And Esau said, let me now leave with thee some of the folk that are with me,.... To show him the way, and guard him on the road, and he appear the more honourable when he entered into Seir:

and he said, what needeth it? Jacob saw not the necessity of it; he knew the direct way very probably; he thought himself in no danger, since he was at peace with Esau, and he did not affect the grandeur of an equipage:

let me find grace in the sight of my lord; having his favour and good will, that was enough for him; and among the rest of the favours he received from him, he begged this might be added, that he might be excused retaining any of his retinue with him.

And Esau said, Let me now leave with thee some of the folk that are with me. And he said, What needeth it? let me find grace in the sight of my lord.
15. What needeth it?] i.e. why should you do so? Jacob courteously declines his brother’s offer.

Esau here is withdrawn from the scene. The part which he has played in this chapter is dignified and chivalrous. He forgives and forgets. He has the force at his command, but will not make an unworthy use of it.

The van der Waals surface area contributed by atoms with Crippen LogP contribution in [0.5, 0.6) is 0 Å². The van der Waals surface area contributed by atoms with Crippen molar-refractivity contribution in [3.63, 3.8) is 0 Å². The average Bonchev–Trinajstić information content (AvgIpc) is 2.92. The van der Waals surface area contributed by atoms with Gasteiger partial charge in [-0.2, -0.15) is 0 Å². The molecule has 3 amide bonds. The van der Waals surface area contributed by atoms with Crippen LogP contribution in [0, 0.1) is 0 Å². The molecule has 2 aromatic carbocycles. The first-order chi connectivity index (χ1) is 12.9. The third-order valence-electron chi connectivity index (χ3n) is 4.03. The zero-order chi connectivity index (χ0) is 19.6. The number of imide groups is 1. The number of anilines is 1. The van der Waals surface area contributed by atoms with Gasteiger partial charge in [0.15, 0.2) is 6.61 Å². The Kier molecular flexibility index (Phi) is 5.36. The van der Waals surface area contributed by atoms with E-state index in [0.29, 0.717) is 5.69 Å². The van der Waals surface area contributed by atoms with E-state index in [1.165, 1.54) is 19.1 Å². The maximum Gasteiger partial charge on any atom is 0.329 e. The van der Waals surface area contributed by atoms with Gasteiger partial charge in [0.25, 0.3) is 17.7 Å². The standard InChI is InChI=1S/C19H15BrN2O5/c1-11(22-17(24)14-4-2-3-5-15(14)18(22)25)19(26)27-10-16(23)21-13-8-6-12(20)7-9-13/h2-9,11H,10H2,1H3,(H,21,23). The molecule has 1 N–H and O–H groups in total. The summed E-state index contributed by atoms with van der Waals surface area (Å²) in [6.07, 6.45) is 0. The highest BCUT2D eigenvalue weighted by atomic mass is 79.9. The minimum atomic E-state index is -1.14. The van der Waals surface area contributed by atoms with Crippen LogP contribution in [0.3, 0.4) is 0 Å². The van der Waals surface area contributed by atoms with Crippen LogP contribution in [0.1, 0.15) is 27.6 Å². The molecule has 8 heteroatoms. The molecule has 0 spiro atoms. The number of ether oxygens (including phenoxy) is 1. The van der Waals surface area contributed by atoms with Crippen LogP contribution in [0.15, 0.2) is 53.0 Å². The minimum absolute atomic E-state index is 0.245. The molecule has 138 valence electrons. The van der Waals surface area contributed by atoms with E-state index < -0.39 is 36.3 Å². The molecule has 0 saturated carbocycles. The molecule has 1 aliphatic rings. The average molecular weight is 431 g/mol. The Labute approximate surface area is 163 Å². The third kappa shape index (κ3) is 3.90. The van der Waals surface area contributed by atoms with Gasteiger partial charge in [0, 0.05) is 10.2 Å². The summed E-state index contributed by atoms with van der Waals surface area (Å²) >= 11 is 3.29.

Verse 15. - And Esau said, Let me now leave (literally, set, or place) with thee (as an escort or guard) some of the folk - i.e. armed followers (vide ver. 1) - that are with me. But of even this proposal Jacob appears to have been apprehensive. And he said, What needeth it! (literally, For what, or wherefore, this?) let me find grace in the sight of my lord - meaning either, I am satisfied, since thou art gracious to me (Vatablus), - ἱκανὸν ὅτι εϋρον χάριν ἐναντίον σου κύριε (LXX.); hoc uno tantum indigeo, ut inveniam gratiam in conspectu tuo (Vulgate), - or, be gracious to me in this also, and leave none of thy followers (Ainsworth, Patrick), though the two clauses might perhaps be connected thus: "Wherefore do I thus find grace in the eyes of my lord?" (Kalisch). Genesis 33:15Lastly, Esau proposed to accompany Jacob on his journey. But Jacob politely declined not only his own company, but also the escort, which Esau afterwards offered him, of a portion of his attendants; the latter as being unnecessary, the former as likely to be injurious to his flocks. This did not spring from any feeling of distrust; and the ground assigned was no mere pretext. He needed no military guard, "for he knew that he was defended by the hosts of God;" and the reason given was a very good one: "My lord knoweth that the children are tender, and the flocks and herds that are milking (עלות from עוּל, giving milk or suckling) are upon me" (עלי): i.e., because they are giving milk they are an object of especial anxiety to me; "and if one should overdrive them a single day, all the sheep would die." A caravan, with delicate children and cattle that required care, could not possibly keep pace with Esau and his horsemen, without taking harm. And Jacob could not expect his brother to accommodate himself to the rate at which he was travelling. For this reason he wished Esau to go on first; and he would drive gently behind, "according to the foot of the cattle (מלאכה possessions equals cattle), and according to the foot of the children," i.e., "according to the pace at which the cattle and the children could go" (Luther). "Till I come to my lord to Seir:" these words are not to be understood as meaning that he intended to go direct to Seir; consequently they were not a wilful deception for the purpose of getting rid of Esau. Jacob's destination was Canaan, and in Canaan probably Hebron, where his father Isaac still lived. From thence he may have thought of paying a visit to Esau in Seir. Whether he carried out this intention or not, we cannot tell; for we have not a record of all that Jacob did, but only of the principal events of his life. We afterwards find them both meeting together as friends at their father's funeral (Genesis 35:29). Again, the attitude of inferiority which Jacob assumed in his conversation with Esau, addressing him as lord, and speaking of himself as servant, was simply an act of courtesy suited to the circumstances, in which he paid to Esau the respect due to the head of a powerful band; since he could not conscientiously have maintained the attitude of a brother, when inwardly and spiritually, in spite of Esau's friendly meeting, they were so completely separated the one from the other.